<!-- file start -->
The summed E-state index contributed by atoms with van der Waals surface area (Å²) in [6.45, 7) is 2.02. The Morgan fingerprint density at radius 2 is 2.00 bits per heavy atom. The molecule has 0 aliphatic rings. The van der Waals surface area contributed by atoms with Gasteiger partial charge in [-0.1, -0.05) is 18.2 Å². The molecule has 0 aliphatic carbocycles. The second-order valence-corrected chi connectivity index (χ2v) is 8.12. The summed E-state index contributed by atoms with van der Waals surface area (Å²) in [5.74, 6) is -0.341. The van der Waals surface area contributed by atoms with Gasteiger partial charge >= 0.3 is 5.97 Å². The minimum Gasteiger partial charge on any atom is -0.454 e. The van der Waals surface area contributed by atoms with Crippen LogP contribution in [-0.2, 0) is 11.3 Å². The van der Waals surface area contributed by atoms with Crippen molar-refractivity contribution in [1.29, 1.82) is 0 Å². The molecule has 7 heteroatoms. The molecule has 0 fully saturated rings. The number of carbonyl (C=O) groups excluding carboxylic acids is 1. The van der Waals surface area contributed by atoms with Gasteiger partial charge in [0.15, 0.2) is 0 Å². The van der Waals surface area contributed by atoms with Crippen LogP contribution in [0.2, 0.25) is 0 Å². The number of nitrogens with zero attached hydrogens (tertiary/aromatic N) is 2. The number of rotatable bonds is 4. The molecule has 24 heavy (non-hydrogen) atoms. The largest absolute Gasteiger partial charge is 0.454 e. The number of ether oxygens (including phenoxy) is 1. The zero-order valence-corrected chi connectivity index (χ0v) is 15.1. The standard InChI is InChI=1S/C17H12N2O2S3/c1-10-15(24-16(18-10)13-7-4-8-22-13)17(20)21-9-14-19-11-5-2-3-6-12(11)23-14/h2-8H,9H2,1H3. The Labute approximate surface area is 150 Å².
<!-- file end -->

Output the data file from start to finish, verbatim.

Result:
The summed E-state index contributed by atoms with van der Waals surface area (Å²) in [6.45, 7) is 2.02. The Morgan fingerprint density at radius 2 is 2.00 bits per heavy atom. The molecule has 0 aliphatic rings. The van der Waals surface area contributed by atoms with Gasteiger partial charge in [-0.1, -0.05) is 18.2 Å². The molecule has 0 aliphatic carbocycles. The second-order valence-corrected chi connectivity index (χ2v) is 8.12. The summed E-state index contributed by atoms with van der Waals surface area (Å²) in [5.74, 6) is -0.341. The van der Waals surface area contributed by atoms with Gasteiger partial charge >= 0.3 is 5.97 Å². The minimum Gasteiger partial charge on any atom is -0.454 e. The van der Waals surface area contributed by atoms with Crippen LogP contribution in [-0.2, 0) is 11.3 Å². The van der Waals surface area contributed by atoms with Crippen molar-refractivity contribution in [1.29, 1.82) is 0 Å². The molecule has 7 heteroatoms. The molecule has 0 fully saturated rings. The number of carbonyl (C=O) groups excluding carboxylic acids is 1. The van der Waals surface area contributed by atoms with Gasteiger partial charge in [0.15, 0.2) is 0 Å². The van der Waals surface area contributed by atoms with Crippen LogP contribution in [0.2, 0.25) is 0 Å². The number of nitrogens with zero attached hydrogens (tertiary/aromatic N) is 2. The number of rotatable bonds is 4. The molecule has 24 heavy (non-hydrogen) atoms. The largest absolute Gasteiger partial charge is 0.454 e. The number of ether oxygens (including phenoxy) is 1. The zero-order valence-corrected chi connectivity index (χ0v) is 15.1. The standard InChI is InChI=1S/C17H12N2O2S3/c1-10-15(24-16(18-10)13-7-4-8-22-13)17(20)21-9-14-19-11-5-2-3-6-12(11)23-14/h2-8H,9H2,1H3. The Labute approximate surface area is 150 Å².